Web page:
The multicenter TraumaRegister DGU® (TR-DGU) database was accessed to identify cases of TBI with and without additional blunt chest trauma to investigate its impact on neurologic and overall outcome. The TraumaRegister DGU® of the German Trauma Society was founded in 1993. The aim of this multi-center database is a pseudonymised and standardized documentation of severely injured patients. Data are collected prospectively in consecutive time phases from the site of the accident until discharge from hospital. The documentation includes detailed information on demographics, injury pattern, comorbidities, pre- and in-hospital management, course on intensive care unit and outcome of each individual. Trauma patients who are admitted via the emergency room with subsequent intensive care or intermediate care treatment (ICU/ICM) or those who reach the hospital with vital signs and die before admission to ICU are included. Participating hospitals are primarily located in Germany (90%), but a rising number of hospitals of other countries - with differing treatment algorithms - contribute data as well. Currently, approx. 35,000 cases from almost 700 hospitals are entered into the database per year. Participation in TraumaRegister DGU® is voluntary. For hospitals associated with TraumaNetzwerk DGU®, however, the entry of at least a basic data set is obligatory for reasons of quality assurance. As a compulsory tool for quality assessment, no informed consent is necessary for data collection. Participation in TraumaRegister-DGU® and analysis of data are approved by the participants’ institutional ethical review boards. Scientific data analysis is approved according to a peer-review procedure established by the Committee on Emergency Medicine, Intensive Care and Trauma Management (Sektion NIS) of the German Trauma Society. The TraumaRegister DGU® is approved by the review board of the German Trauma Society and is in compliance with the institutional requirements of its members. The present study is in line with the publication guidelines of the TraumaRegister DGU® and registered as TR-DGU project ID 2017–040.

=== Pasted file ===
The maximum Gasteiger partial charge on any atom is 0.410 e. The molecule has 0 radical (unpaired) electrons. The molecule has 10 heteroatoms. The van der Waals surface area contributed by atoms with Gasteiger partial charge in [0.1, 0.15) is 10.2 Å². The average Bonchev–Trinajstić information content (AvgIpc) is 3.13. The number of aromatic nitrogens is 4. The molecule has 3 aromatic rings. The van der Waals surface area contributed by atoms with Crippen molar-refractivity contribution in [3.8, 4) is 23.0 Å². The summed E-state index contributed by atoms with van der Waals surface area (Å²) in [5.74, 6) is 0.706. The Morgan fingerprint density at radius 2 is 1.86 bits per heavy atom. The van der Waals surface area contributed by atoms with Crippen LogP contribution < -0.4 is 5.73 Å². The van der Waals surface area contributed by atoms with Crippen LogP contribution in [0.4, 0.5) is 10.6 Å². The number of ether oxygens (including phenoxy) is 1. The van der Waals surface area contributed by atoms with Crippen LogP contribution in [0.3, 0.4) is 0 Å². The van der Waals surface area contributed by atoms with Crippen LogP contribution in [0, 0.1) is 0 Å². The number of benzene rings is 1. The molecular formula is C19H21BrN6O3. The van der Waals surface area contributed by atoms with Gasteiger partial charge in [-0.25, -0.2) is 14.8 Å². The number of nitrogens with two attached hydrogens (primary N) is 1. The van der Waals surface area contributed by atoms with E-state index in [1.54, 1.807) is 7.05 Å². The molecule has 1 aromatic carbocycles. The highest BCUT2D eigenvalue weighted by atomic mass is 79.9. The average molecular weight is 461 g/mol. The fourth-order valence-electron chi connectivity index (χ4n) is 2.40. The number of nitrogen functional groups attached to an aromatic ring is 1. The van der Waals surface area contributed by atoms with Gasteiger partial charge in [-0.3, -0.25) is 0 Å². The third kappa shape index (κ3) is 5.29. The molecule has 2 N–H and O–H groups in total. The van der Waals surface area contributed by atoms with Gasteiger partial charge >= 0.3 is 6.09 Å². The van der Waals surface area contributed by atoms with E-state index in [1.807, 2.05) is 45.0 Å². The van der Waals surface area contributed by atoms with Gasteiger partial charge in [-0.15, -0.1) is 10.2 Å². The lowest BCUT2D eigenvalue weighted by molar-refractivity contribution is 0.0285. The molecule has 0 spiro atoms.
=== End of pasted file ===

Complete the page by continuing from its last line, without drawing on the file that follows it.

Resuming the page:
Patients in the 5-year period from 2012 to 2016 with complete basic data sets were screened. During that period 189,559 cases were entered into the database. We included adult patients (≥18 years of age) with TBI (abbreviated injury scale (AIS)Head = 3, 4 or 5) who were primarily admitted to participating trauma centers in Germany (Fig. 1). The AISHead did not include injuries of the face and neck. Patients who were admitted secondarily or transferred to other hospitals as well as patients with severe injuries (AIS ≥3) in other body regions, apart from the head and chest, were excluded. Patients with penetrating chest trauma or unsurvivable/fatal thoracic injuries (AISThorax = 6) were also excluded. Furthermore, we excluded cases that were treated in trauma centers without a department for neurosurgery or had missing values for the Glasgow Coma Scale (GCS), Glasgow Outcome Scale (GOS) or the presence/absence of shock, defined as systolic blood pressure ≤90 mmHg.
After applying inclusion and exclusion criteria, 18,034 patients entered the matching process. We identified matching pairs that had comparable gender, age, severity of traumatic brain injury, initial GCS, presence/absence of shock. To create two study groups, one partner of every pair had additional thoracic injuries of varying degrees (i.e. AISThorax = 2, 3, 4 or 5) (Fig. 1).
Matching pairs were included in the statistical analysis to determine the impact of thoracic trauma on TBI outcome. The functional outcome after TBI, as described by the GOS at hospital discharge was the primary outcome of our study. Unfavorable outcomes were defined as in-hospital death (GOS = 1), persistent vegetative state (GOS = 2), severe disability (GOS = 3) or moderate disability (GOS = 4). The sample size of the study was determined by the availability of suitable matching pairs. We described basic patient characteristics and injury patterns and analyzed the hospital course as secondary outcomes.
Statistical analysis was performed with SPSS Statistics® (IBM Corp., Armonk, USA, version 25). The χ2-test was used for comparing categorical variables and the Mann-Whitney-U-test was chosen for continuous parameters. Statistical significance was defined by a p-value < 0.05.